Date of Award
Karl G. Bailey
This study examines the differences in implicit attitudes toward meat and vegetables in religious vegetarians and omnivores on a religious, vegetarian campus. Response times and error rates from the Implicit Association Task (IAT) were used to examine whether external diet commitments consistently affect internal attitudes. We found a significant main effect of diet on IAT responses, but no significant interaction of diet with a self-control depleting task. Thus, participants' explicit responses were by far the strongest predictor of their implicit attitudes, demonstrating that, unlike short-term dietary choices, long-term dietary choices are robust in the face of self-control depletion.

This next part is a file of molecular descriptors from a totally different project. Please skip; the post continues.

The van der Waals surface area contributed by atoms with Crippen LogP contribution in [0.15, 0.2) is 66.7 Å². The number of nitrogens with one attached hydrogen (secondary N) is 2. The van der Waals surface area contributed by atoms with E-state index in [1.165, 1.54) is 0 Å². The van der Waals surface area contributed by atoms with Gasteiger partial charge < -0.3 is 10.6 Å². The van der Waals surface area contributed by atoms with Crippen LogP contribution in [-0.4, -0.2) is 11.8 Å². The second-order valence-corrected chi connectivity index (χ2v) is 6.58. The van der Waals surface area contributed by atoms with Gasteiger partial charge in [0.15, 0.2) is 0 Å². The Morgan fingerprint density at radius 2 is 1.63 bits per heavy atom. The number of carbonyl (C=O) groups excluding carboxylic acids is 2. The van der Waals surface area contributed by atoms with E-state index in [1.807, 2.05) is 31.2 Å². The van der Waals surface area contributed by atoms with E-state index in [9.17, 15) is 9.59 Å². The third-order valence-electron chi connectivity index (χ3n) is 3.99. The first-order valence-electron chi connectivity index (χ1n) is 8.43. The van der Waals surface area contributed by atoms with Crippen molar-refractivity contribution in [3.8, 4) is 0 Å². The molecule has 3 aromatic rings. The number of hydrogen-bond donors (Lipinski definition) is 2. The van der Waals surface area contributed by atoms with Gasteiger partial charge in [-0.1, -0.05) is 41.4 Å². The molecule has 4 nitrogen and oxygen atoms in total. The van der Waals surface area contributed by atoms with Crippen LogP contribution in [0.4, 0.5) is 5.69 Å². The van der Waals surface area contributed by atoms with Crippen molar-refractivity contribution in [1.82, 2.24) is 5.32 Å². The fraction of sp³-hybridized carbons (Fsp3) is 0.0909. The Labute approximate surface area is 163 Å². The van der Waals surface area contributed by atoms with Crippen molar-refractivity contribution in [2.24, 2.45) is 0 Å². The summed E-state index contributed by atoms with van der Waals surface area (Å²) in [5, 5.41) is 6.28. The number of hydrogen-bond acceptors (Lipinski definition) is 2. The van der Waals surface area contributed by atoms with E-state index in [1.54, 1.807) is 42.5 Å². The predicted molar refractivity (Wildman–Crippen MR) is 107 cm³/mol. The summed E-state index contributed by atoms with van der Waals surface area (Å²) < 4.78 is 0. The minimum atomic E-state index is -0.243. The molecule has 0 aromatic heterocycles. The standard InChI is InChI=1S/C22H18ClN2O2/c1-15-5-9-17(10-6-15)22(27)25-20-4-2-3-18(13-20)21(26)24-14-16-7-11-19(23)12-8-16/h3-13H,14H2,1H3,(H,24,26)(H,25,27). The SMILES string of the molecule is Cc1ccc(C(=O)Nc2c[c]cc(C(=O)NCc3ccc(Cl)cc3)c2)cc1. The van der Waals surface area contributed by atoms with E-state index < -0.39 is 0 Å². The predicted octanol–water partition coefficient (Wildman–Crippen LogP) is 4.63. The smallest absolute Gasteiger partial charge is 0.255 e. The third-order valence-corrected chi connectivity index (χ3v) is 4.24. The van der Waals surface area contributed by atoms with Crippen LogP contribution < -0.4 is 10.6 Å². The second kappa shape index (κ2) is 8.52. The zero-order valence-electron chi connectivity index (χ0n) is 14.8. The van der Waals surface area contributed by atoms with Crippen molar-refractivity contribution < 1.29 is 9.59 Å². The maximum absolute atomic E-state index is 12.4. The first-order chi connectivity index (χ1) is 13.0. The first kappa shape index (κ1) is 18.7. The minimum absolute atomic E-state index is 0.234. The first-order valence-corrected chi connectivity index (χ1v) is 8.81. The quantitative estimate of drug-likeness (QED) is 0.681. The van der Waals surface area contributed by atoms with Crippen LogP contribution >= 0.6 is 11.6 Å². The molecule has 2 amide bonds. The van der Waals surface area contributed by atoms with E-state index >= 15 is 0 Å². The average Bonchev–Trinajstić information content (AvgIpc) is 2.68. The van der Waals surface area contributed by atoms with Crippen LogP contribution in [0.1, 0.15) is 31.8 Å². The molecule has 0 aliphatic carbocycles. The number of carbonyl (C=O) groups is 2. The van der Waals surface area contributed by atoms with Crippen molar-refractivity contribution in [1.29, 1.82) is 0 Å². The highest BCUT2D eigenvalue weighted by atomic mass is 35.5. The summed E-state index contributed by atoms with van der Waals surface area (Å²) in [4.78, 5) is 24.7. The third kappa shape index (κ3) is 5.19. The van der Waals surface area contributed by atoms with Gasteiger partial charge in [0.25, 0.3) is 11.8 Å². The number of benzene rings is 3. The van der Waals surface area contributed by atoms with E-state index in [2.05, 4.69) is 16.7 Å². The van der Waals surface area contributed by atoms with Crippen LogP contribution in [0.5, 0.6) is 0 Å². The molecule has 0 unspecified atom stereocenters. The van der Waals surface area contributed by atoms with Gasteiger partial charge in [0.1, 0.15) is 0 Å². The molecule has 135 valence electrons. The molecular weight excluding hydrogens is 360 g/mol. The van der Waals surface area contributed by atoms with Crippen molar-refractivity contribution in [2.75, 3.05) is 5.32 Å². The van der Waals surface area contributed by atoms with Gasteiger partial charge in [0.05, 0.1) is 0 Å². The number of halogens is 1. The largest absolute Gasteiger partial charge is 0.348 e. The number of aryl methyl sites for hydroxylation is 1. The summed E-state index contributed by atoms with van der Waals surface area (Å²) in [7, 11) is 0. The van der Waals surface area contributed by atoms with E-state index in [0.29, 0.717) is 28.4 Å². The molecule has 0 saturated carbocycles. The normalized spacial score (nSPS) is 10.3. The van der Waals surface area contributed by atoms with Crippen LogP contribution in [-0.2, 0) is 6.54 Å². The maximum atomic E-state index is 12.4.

Raethel, Ashley, "Is Vegetarianism a Diet? Implicit Associations of Vegetarians and Omnivores on a Vegetarian Campus" (2011). Honors Theses. 7.
Vegetarians--Attitudes., Omnivores--Attitudes, Vegetarianism
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